The last prehistoric cultures to inhabit the Middle Ohio Valley (ca. A.D. 1000–1650) are referred to as Fort Ancient societies, which exhibited a wide variety of Mississippian period characteristics. What is less well-known and little understood are the social processes by which Mississippian characteristics spread to Fort Ancient communities. Through a comprehensive study of SunWatch, one of the few thoroughly excavated Fort Ancient settlements, the author focuses on the development of village social structure within a broad geographic and temporal framework, recognizing border areas as particularly dynamic contexts of social change. As a fundamental study of social patterning of Fort Ancient villages, this work reveals the interrelationships of small social units in culture change and social structure development and provides a full reconsideration of the Mississippian dimensions of Fort Ancient societies and a model for future investigations of larger patterning in the lateprehistory of the region.
“The book presents new data and new types of analyses for the SunWatch site and does have the potential to contribute to the literature. This is particularly true since very few books dealing with the Fort Ancient archaeological tradition have been published in recent years.”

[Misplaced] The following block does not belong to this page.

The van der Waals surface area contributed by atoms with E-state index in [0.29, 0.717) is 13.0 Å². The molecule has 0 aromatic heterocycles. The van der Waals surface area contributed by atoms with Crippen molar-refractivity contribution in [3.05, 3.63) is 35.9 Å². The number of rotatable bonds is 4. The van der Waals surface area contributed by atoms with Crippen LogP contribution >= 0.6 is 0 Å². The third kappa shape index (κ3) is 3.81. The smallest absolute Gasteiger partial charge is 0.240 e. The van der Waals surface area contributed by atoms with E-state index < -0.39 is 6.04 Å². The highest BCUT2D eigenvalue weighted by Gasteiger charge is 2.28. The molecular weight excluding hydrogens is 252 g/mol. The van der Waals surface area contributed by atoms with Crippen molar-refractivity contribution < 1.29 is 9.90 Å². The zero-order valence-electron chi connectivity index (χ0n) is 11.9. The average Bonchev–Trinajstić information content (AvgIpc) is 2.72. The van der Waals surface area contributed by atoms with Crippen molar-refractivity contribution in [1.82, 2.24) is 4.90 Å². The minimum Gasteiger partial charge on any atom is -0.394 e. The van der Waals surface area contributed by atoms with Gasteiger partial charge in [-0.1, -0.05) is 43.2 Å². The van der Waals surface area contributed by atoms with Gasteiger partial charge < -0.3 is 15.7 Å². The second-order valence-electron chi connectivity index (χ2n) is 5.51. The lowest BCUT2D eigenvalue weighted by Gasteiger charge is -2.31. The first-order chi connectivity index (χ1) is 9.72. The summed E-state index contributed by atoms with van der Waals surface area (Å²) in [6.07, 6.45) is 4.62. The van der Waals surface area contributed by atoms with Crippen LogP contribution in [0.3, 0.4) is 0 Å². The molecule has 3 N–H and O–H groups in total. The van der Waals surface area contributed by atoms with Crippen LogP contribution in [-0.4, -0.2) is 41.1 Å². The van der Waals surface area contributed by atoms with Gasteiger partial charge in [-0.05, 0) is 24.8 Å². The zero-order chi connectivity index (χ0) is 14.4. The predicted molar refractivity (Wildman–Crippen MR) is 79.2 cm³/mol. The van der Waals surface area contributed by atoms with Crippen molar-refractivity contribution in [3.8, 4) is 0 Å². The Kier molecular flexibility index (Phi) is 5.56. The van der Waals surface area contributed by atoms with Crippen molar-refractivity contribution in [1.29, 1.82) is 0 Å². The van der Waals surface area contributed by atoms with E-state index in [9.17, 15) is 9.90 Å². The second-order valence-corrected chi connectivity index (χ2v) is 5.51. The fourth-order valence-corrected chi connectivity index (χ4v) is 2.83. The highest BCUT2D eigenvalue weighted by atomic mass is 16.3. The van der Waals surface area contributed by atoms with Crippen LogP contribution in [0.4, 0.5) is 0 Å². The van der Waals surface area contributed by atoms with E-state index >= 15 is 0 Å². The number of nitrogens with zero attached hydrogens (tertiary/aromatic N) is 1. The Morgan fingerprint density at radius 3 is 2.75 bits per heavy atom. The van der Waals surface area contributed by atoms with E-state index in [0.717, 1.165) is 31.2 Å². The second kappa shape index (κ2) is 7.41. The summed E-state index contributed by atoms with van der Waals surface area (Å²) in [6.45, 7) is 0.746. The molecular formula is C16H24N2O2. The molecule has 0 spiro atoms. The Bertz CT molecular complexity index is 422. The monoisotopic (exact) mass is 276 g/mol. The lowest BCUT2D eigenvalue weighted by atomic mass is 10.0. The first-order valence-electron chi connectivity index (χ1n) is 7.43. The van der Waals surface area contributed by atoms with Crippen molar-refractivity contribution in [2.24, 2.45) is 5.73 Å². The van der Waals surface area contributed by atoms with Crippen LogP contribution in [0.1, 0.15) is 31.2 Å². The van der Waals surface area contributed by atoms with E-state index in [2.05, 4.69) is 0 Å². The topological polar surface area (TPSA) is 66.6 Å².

—Penelope B. Drooker, author of Mississippian Village Textiles at Wickliffe
“Cook presents some interesting ideas regarding Fort Ancient society and the consequences of interaction between Fort Ancient societies and Mississippian societies.”—John Scarry, author of Political Structure and Change in the Prehistoric Southeastern United States
“SunWatch is an intriguing study that provides a window into the Fort Ancient literature, which is unfortunately all too sparse. . . . Its insights into Fort Ancient developments and its methodological approaches to identifying corporate groups and the emergence of leadership will ensure the volume a wide readership.”
—Northwest Ohio History